You all know I’m a huge fan of raw salads, but sometimes I crave my greens with a little warmth. For this salad I roasted the kale in the oven which gives it a nice crispy yet tender bite. Now, don’t be fooled by appearances. This salad may really only have a few ingredients, but it is a whole lotta delicious. Sometimes combining just a couple seasonal elements in a simple way, allows each ingredient to shine without a lot of fuss. For a main course, this is on the lighter side. Feel free to add some quinoa or brown rice to make it a heartier meal.
Kale is an excellent source of vitamin A, vitamin C, vitamin B6 and manganese. It is also a very good source of dietary fiber, calcium, copper and potassium. This combination of vitamins, minerals, and phytonutrients makes kale a health superstar, for real. It is also the richest source of carotenoids in the leafy-green vegetable family, making it a top cancer-fighter. The calcium in kale is more absorbable by the body than milk (and ounce for ounce, contains more calcium than milk)! This makes it an excellent choice for both prevention and treatment of osteoporosis, arthritis and bone loss.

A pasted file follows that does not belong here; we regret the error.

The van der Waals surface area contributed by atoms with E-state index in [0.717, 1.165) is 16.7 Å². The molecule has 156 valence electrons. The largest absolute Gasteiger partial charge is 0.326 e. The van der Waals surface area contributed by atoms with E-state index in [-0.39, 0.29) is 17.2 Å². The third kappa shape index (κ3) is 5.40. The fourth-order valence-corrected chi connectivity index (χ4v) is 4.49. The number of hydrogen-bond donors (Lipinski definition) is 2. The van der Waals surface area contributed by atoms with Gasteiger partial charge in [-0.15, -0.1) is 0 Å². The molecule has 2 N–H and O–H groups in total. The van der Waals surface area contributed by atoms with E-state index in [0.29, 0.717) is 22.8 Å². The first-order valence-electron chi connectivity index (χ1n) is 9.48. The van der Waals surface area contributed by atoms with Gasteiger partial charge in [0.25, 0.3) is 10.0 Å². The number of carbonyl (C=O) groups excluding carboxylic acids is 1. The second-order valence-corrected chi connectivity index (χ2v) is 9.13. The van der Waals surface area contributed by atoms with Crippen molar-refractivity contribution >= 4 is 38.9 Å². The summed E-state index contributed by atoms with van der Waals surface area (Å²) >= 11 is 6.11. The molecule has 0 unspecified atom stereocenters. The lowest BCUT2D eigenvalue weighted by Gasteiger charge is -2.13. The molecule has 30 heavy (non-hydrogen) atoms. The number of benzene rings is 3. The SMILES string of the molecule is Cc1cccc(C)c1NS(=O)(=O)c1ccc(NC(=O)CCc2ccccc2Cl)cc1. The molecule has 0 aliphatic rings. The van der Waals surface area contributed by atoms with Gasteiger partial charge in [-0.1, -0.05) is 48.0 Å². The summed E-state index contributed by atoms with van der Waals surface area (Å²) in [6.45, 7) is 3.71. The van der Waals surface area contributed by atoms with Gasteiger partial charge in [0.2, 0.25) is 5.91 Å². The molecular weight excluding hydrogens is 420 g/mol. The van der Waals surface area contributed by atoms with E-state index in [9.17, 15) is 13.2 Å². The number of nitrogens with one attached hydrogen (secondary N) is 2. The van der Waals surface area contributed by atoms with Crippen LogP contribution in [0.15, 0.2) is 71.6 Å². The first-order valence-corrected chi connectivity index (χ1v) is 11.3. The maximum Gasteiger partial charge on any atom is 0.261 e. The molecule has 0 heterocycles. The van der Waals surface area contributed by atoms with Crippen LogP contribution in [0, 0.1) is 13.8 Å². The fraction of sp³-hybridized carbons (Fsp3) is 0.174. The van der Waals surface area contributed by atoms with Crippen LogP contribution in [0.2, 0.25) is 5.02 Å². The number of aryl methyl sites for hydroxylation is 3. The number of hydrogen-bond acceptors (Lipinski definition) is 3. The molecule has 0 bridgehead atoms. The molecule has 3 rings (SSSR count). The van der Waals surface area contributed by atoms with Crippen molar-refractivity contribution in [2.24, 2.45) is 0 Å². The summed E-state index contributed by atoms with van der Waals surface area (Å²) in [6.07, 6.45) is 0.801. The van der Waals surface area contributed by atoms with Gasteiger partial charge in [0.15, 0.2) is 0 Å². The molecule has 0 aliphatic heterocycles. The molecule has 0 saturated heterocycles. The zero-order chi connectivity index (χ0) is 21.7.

I think you’ll be surprised how easy and tasty this kale preparation is! Why not give it a try this weekend?
Roasted Kale Salad
- large bunch of kale
- olive oil for drizzling
- sea salt and pepper
- 2-3 scallions, chopped
- 1/4 cup fresh parsley, chopped
- 1/4 cup sunflower seeds (or any seed or nut you like)
- 1-2 Tbsp. nutritional yeast (optional)
- Preheat oven to 375°F (190°C).
- Rinse kale and pat dry thoroughly. Roughly chop leaves.
- Toss with olive oil, salt and pepper in a large bowl. Spread on to a single layer on a baking sheet. Bake for 15 to 20 minutes, stirring every five minutes or so, until the edges are crispy and browned and the centers are wilted. Remove from oven, let cool to room temp.
- Add scallions, parsley, sunflower seeds and nutritional yeast before serving. Enjoy!
This is what happened one day when we felt like making our own vegetarian sushi but were too lazy to go through the whole Japanese rice and rolls procedure. Inspired by nori rolls I’ve had at various raw food restaurants, I set out to create a flavorful veggie sushi bowl. It may not be raw, but I was craving something warm, so instead I boiled some brown rice, chopped our favorite vegetables, cut the seaweed into pieces and turned sushi into a meal. And what a meal it was! It has that sushi feeling with a more nourishing twist. We quickly realized that this dish actually had made it to our top-list of favorite dinner recipes.
Veggie Sushi Bowl
Vegan & Gluten-free